Sigh, this was supposed to be really short. I'm off to go stick my face in a textbook now.

    Cheers,
    Susie
    http://www.kachoom.com

    "Change your thoughts and you change your world." ~Norman Vincent Peale
    "That's it! You people have stood in my way long enough. I'm going to clown college!" ~Homer Simpson



  3. #43
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    Feb. 20, 2001
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    My current trainer rode with Bert De Nemethy, and I would bet money that the caveletti program she uses for us is his.....it works.

    As for the movie "the horse with the flying tail", it was so great, haven't seen it since i was a kid. I remember vividily though my camp in Virginia which must have had some tie to Nautical, as she had a photo of him on the wall-he was amazing. Perhaps I can rent the movie...

    "If you haven't gotten where you're going,you probably aren't there yet."-George Carlin
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  4. #44
    Join Date
    Aug. 14, 2000
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    Clarksdale, MS--the golden buckle on the cotton belt
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    When I was in pony club, oh so many years ago, we used to do what we called "Program Rides." They were probably pretty close to Training Level Dressage today. Please remember that Americans didn't do much "Dressage" before the LA Olympics, and my Pony Club days were long before then.

    I considered my Pony Club Programs and preparing for them "flatwork", and "dressage" was a whole different kettle of fish, which was engaged in by Germans primarily, and was useless to foxhunters and hunter/jumpers.

    Maybe we're talking about semantics here, but I still think that upper level dressage is as unnatural a way of moving as ballet dancing. Reckon where you're talking about muscle memory training for non-specialists, the ballet and dressage have a lot in common.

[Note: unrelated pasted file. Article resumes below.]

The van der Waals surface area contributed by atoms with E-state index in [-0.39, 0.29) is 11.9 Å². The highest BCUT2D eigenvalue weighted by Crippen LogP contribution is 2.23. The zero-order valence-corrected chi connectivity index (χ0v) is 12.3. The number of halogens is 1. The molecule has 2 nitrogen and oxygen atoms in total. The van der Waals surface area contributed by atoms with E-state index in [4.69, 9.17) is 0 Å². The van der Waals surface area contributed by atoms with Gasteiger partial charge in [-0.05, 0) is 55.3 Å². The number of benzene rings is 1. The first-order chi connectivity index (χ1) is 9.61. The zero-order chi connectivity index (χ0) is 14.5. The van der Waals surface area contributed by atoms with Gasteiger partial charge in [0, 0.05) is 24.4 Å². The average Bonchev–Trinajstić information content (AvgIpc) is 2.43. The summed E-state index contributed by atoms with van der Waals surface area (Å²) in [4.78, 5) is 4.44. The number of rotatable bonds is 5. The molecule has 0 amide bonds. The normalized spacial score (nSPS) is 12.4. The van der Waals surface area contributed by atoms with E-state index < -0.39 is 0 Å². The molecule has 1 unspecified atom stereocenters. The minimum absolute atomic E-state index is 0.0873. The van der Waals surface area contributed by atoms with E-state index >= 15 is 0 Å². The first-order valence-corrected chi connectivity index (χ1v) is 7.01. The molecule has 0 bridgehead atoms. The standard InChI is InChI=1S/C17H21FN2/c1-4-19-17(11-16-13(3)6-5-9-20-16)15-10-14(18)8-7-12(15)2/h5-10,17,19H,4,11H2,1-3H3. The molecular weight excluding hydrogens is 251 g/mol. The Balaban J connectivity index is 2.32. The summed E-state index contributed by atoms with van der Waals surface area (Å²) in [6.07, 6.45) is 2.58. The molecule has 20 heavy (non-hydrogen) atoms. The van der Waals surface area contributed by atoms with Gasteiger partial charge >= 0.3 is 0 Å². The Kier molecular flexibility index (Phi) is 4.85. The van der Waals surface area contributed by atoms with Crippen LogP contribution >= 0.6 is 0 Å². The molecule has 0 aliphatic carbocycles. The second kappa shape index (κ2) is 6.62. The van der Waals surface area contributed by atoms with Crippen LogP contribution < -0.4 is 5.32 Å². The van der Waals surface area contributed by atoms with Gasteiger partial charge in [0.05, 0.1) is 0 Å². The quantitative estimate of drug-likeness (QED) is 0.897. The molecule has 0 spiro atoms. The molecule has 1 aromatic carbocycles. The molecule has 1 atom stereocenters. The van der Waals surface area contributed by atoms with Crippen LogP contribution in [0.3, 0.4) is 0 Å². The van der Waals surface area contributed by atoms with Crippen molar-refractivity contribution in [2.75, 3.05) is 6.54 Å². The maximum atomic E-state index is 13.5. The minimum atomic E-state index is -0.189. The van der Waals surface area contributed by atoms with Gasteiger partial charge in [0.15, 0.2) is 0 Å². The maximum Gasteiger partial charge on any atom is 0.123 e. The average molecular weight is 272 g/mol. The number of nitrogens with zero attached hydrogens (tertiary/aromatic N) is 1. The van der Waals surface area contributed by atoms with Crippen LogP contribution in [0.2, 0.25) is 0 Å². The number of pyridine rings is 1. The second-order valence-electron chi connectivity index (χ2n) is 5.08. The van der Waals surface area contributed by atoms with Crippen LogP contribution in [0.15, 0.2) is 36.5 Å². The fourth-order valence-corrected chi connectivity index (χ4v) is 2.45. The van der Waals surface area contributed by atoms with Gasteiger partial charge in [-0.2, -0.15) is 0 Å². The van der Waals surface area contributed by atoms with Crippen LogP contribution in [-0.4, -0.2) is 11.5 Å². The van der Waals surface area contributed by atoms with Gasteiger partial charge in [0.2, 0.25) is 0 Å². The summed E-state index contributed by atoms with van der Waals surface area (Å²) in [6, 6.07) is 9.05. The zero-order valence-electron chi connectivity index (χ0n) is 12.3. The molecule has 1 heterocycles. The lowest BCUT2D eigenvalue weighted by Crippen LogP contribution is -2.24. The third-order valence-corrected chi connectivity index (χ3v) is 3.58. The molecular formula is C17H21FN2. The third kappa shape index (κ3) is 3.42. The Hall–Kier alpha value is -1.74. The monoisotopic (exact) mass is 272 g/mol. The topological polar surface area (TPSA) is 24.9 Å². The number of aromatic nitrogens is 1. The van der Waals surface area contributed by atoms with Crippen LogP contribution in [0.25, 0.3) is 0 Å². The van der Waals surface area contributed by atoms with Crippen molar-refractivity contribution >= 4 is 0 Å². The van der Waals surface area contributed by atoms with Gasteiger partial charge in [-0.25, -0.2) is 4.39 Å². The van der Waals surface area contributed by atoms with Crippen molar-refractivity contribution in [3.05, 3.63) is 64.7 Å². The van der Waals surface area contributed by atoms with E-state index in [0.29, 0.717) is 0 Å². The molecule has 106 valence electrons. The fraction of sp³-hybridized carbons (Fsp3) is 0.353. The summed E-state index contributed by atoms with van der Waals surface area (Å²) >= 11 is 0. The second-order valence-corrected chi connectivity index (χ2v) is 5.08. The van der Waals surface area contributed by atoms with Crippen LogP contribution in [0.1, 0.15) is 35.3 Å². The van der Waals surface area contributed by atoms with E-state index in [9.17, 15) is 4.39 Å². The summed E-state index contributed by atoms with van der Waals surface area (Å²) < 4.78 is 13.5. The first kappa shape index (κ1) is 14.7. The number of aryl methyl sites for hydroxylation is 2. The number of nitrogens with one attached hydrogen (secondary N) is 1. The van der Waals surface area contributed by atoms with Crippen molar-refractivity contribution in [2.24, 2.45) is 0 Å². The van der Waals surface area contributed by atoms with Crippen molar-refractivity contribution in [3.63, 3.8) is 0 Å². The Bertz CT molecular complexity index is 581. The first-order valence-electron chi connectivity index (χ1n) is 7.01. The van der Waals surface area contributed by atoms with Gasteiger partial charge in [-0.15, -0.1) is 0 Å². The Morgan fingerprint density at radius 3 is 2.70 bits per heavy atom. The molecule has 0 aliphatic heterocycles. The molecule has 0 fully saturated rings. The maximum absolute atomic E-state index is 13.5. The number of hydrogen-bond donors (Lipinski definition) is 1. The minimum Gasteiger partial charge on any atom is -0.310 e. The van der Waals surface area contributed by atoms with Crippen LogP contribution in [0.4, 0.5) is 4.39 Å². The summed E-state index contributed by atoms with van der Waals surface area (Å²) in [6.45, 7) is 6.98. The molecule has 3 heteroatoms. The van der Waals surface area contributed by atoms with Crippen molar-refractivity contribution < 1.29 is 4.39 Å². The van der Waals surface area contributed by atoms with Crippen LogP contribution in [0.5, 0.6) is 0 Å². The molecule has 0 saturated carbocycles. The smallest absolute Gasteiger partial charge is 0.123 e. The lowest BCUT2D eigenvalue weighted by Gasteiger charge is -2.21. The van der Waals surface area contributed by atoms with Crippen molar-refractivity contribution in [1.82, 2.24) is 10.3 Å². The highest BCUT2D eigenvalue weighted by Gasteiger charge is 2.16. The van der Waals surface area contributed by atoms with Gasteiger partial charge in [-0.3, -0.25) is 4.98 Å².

But I still prefer to describe what Pony Club asked of us as flatwork.
    "I'm a lumberjack, and I'm okay."
    Thread killer Extraordinaire



  5. #45
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    Jun. 17, 2001
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    down the road from bar.ka
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    The Horse in the Grey Flannel Suit is so much a better example-it is a Disney film about the Medal classes and a girl who can perch but not ride, until trainer takes the saddle away. Rent it.
    Anyway Europe is different. Apples and oranges. We have western pleasure, is it their fault the international show jumpers don't win too?
    More like the inability to select the proper team. We have the talent just not a good way of sifting through it. Many european countries match the horse with the rider, all state controlled. We do not do that here. We do not take the rider that made the horse off for a state supported rider. The owner however can remove them but that is our system. It is open to all as most european countries are not.
    Also do not compare upper level european shows to our grassroots level stuff (which they do not have over there), yeah it's bad. I once saw a lower level dressage show and that was pretty bad too. I don't use that for comparison.
    Europe is made up of small nations that closely control the teams-we let whoever rides the horse take it international. Apples and oranges.

    From Allergy Valley USA
    When opportunity knocks it's wearing overalls and looks like work.

    The horse world. Two people. Three opinions.



  6. #46
    Join Date
    Feb. 3, 2000
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    Nokesville, VA